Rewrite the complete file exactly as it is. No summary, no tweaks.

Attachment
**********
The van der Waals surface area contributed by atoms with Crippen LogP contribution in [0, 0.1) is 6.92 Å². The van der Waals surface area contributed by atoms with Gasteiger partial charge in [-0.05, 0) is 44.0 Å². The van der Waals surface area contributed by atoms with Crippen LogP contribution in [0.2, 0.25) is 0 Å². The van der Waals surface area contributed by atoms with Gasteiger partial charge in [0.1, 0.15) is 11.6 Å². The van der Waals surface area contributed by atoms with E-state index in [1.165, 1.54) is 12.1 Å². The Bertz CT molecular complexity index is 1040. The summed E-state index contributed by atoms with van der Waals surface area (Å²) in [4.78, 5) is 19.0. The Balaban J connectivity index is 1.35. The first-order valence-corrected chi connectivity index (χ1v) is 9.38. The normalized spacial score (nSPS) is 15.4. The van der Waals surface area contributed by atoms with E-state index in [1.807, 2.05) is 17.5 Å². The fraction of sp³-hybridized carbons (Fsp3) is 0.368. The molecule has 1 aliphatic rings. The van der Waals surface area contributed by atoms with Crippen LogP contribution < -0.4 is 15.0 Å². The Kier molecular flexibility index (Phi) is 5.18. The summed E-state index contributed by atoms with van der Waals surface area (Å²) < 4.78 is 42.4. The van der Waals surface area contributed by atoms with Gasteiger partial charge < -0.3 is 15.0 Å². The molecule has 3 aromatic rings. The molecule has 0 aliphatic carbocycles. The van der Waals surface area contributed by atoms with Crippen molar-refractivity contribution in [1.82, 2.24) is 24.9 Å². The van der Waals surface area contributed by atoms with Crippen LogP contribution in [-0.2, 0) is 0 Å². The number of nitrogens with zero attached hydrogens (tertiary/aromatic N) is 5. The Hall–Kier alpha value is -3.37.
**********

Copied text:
The van der Waals surface area contributed by atoms with Crippen LogP contribution in [0, 0.1) is 6.92 Å². The van der Waals surface area contributed by atoms with Gasteiger partial charge in [-0.05, 0) is 44.0 Å². The van der Waals surface area contributed by atoms with Crippen LogP contribution in [0.2, 0.25) is 0 Å². The van der Waals surface area contributed by atoms with Gasteiger partial charge in [0.1, 0.15) is 11.6 Å². The van der Waals surface area contributed by atoms with E-state index in [1.165, 1.54) is 12.1 Å². The Bertz CT molecular complexity index is 1040. The summed E-state index contributed by atoms with van der Waals surface area (Å²) in [4.78, 5) is 19.0. The Balaban J connectivity index is 1.35. The first-order valence-corrected chi connectivity index (χ1v) is 9.38. The normalized spacial score (nSPS) is 15.4. The van der Waals surface area contributed by atoms with E-state index in [1.807, 2.05) is 17.5 Å². The fraction of sp³-hybridized carbons (Fsp3) is 0.368. The molecule has 1 aliphatic rings. The van der Waals surface area contributed by atoms with Crippen LogP contribution < -0.4 is 15.0 Å². The Kier molecular flexibility index (Phi) is 5.18. The summed E-state index contributed by atoms with van der Waals surface area (Å²) < 4.78 is 42.4. The van der Waals surface area contributed by atoms with Gasteiger partial charge < -0.3 is 15.0 Å². The molecule has 3 aromatic rings. The molecule has 0 aliphatic carbocycles. The van der Waals surface area contributed by atoms with Crippen molar-refractivity contribution in [1.82, 2.24) is 24.9 Å². The van der Waals surface area contributed by atoms with Crippen LogP contribution in [-0.2, 0) is 0 Å². The number of nitrogens with zero attached hydrogens (tertiary/aromatic N) is 5. The Hall–Kier alpha value is -3.37.